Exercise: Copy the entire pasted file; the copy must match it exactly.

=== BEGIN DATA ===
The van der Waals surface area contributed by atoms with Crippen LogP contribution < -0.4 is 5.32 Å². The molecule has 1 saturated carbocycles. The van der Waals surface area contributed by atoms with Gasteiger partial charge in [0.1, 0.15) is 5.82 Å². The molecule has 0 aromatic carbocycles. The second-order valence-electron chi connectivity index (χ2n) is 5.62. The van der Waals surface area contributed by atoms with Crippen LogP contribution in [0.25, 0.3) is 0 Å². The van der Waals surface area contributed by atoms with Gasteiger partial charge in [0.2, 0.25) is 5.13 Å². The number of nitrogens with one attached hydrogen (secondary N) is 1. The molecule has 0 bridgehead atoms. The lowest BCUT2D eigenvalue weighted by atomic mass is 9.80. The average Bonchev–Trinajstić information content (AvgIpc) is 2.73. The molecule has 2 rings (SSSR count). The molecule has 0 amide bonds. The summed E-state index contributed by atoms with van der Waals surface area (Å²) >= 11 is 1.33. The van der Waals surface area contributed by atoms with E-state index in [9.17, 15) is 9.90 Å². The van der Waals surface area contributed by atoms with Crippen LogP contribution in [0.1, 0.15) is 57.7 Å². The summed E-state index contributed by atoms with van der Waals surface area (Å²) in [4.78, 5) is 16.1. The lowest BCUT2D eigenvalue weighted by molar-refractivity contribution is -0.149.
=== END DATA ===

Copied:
The van der Waals surface area contributed by atoms with Crippen LogP contribution < -0.4 is 5.32 Å². The molecule has 1 saturated carbocycles. The van der Waals surface area contributed by atoms with Gasteiger partial charge in [0.1, 0.15) is 5.82 Å². The molecule has 0 aromatic carbocycles. The second-order valence-electron chi connectivity index (χ2n) is 5.62. The van der Waals surface area contributed by atoms with Crippen LogP contribution in [0.25, 0.3) is 0 Å². The van der Waals surface area contributed by atoms with Gasteiger partial charge in [0.2, 0.25) is 5.13 Å². The number of nitrogens with one attached hydrogen (secondary N) is 1. The molecule has 0 bridgehead atoms. The lowest BCUT2D eigenvalue weighted by atomic mass is 9.80. The average Bonchev–Trinajstić information content (AvgIpc) is 2.73. The molecule has 2 rings (SSSR count). The molecule has 0 amide bonds. The summed E-state index contributed by atoms with van der Waals surface area (Å²) >= 11 is 1.33. The van der Waals surface area contributed by atoms with E-state index in [9.17, 15) is 9.90 Å². The van der Waals surface area contributed by atoms with Crippen LogP contribution in [0.1, 0.15) is 57.7 Å². The summed E-state index contributed by atoms with van der Waals surface area (Å²) in [4.78, 5) is 16.1. The lowest BCUT2D eigenvalue weighted by molar-refractivity contribution is -0.149.